Customer Support Goes Social

Let's face it. Most product support sucks. And, if yours doesn't, you're among the few organizations doing it right.

What's the problem? Support has always been thought of as a necessary evil, something we must provide because it's expected, not because we value our customers and place a high value on providing exceedingly amazing experiences.

Here's the typical scenario. Create a product. Create a marketing plan. Whip up a few user manuals, a tutorial or two, maybe a little online help. Slap them together on a website. Call it something lofty, such as a "web-based knowledge center." Voilà! You've just created what customers have come to expect: a mediocre, poorly organized, seldom updated, browser-based product information dump. #Fail.

Today's always-connected customers aren't impressed with that no matter how much you dress it up. They expect more from you, and they're becoming vocal about it. According to Forrester Research, Inc., consumers make 500 billion "impressions on one another about products and services" in social communities each year. That's why an increasing number of companies are moving to a new support model, a socially connected one.

Enter Support 2.0. Think of it as the socialization of product support. It's a new approach designed to create experiences that meet-even exceed-customer expectations by marrying product documentation with the best features of the social web.

Organizations adopting a Support 2.0 model are growing socially enabled support centers based on a membership model. Create a profile (or leverage an existing social network profile) and you're in. Customers are enticed to join in hopes of finding the type of information they need quickly-with help from other members-in much the same way they do on Facebook, LinkedIn, and Twitter. They may even join because someone else they know recommended that they do.

Support 2.0 community members aren't passive consumers of the information you thought to provide. They're active participants in the creation of content you didn't have time to make, budget to fund, or foresight to realize they would need. Members create and upload content, edit and augment existing content, and provide assistance to one another.

As in any group, not all members participate with the same veracity. Most are lurkers, folks who do not participate as actively as others. They might rate content, leave a comment or suggestion, or help answer questions now and again in product support forums, but that's about it.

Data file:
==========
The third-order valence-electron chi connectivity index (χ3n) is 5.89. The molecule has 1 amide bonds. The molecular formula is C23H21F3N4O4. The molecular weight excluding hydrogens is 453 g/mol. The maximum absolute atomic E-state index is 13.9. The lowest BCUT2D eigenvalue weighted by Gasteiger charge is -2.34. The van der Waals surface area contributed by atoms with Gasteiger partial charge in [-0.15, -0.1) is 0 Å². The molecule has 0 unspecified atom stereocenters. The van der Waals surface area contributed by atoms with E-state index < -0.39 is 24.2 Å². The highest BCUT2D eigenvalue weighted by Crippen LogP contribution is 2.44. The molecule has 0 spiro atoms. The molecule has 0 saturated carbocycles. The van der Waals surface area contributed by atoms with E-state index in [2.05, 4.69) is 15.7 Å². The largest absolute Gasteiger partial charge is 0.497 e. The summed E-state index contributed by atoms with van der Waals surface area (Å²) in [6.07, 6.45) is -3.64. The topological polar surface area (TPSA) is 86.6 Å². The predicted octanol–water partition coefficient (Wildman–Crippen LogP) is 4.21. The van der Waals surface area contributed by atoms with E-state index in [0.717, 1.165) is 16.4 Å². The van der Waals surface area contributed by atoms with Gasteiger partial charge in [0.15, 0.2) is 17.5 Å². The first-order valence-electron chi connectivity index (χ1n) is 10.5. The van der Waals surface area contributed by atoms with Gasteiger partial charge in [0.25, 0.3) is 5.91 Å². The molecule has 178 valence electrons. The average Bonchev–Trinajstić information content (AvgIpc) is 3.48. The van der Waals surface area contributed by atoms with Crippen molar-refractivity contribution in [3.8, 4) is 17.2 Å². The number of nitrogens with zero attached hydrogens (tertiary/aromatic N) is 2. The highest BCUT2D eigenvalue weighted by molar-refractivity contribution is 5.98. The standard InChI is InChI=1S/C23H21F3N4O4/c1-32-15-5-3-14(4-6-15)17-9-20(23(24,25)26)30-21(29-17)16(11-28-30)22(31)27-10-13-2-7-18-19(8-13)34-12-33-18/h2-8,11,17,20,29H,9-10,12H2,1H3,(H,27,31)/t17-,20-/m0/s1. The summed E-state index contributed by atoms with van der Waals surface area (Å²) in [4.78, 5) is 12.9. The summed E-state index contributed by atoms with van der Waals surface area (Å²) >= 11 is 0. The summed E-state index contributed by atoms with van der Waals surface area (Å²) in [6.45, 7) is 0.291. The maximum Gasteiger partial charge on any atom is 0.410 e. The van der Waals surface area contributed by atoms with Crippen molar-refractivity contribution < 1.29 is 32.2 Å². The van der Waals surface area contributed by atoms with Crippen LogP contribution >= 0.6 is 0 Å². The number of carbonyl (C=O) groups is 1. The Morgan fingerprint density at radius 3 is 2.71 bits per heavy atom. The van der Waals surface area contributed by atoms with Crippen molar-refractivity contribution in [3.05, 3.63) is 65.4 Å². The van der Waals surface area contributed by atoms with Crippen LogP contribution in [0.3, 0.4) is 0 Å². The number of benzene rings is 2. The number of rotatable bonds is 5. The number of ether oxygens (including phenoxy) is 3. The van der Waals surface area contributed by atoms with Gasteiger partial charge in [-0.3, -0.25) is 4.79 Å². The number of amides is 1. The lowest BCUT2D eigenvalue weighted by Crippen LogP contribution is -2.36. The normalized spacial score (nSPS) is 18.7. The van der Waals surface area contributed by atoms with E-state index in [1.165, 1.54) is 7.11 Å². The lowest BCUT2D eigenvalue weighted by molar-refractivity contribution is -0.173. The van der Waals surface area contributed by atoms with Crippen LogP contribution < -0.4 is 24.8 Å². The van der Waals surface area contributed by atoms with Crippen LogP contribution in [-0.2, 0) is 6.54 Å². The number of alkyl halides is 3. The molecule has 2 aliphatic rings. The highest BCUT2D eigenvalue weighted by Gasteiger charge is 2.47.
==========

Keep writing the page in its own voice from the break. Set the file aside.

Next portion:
Power users, or "mass influencers" as Forrester has dubbed them, are another story altogether. These members are extremely active, attention-seeking, advice-giving, content-creating evangelists for your brand. They love to hang out in the community, write articles, create documentation, make video simulations, and help others. They're an unpaid workforce of volunteer product support engineers who enjoy helping others learn to use and love your products.

The trick to success is keeping them engaged. Some Support 2.0 communities provide contributors with points that can be exchanged for digital candy: things such as badges, special invitations to online events, or free products and services. Companies such as Autodesk, Inc. are experimenting with the "gamification" of support by "deputizing" the most active (and trusted) contributors, providing them with special privileges (rewards) that allow them to do more than regular members.

Socially enabled support centers are also hubs for collaboration. They provide rich feedback mechanisms, allowing customers to communicate with each other and with you. Errors, omissions, and confusing content can be pointed out so that improvements can be made quickly.

This is particularly important when you consider that socializing support content has a positive impact on search engine optimization, lead generation, and sales. When a prospect stumbles upon your support site, you want it to be a good first impression.

Aaron Fulkerson, CEO of MindTouch, Inc., a company that specializes in helping companies roll out Support 2.0 product communities, says that "70% plus of our site traffic is from organic sources, and our documentation generates more than half of our overall site traffic. Furthermore, over half of our lead generation is driven by our documentation."

If you're looking for ways to differentiate your organization from the competition-and make more sales-make your support content social. Use the knowledge you glean from their interactions to govern decision making. Turn your most avid fans into evangelical product support specialists and you'll soon be surprised at the results.